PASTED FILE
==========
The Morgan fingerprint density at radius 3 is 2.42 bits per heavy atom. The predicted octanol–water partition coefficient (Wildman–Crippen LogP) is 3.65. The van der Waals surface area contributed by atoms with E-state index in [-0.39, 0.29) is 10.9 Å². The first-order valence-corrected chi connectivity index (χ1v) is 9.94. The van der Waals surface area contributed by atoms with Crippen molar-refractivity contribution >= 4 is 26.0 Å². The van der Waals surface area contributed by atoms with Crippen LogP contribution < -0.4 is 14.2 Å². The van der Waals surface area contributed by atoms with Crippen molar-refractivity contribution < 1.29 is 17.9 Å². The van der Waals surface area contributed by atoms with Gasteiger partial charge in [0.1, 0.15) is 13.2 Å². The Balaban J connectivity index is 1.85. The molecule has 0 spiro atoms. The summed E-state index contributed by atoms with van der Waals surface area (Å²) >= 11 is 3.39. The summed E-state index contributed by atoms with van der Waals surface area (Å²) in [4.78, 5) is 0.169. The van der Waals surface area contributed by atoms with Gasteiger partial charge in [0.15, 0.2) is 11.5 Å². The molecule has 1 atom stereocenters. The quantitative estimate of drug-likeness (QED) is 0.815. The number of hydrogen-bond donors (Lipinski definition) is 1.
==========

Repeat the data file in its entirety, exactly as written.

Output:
The Morgan fingerprint density at radius 3 is 2.42 bits per heavy atom. The predicted octanol–water partition coefficient (Wildman–Crippen LogP) is 3.65. The van der Waals surface area contributed by atoms with E-state index in [-0.39, 0.29) is 10.9 Å². The first-order valence-corrected chi connectivity index (χ1v) is 9.94. The van der Waals surface area contributed by atoms with Crippen molar-refractivity contribution >= 4 is 26.0 Å². The van der Waals surface area contributed by atoms with Crippen LogP contribution < -0.4 is 14.2 Å². The van der Waals surface area contributed by atoms with Crippen molar-refractivity contribution < 1.29 is 17.9 Å². The van der Waals surface area contributed by atoms with Gasteiger partial charge in [0.1, 0.15) is 13.2 Å². The Balaban J connectivity index is 1.85. The molecule has 0 spiro atoms. The summed E-state index contributed by atoms with van der Waals surface area (Å²) >= 11 is 3.39. The summed E-state index contributed by atoms with van der Waals surface area (Å²) in [4.78, 5) is 0.169. The van der Waals surface area contributed by atoms with Gasteiger partial charge in [0.15, 0.2) is 11.5 Å². The molecule has 1 atom stereocenters. The quantitative estimate of drug-likeness (QED) is 0.815. The number of hydrogen-bond donors (Lipinski definition) is 1.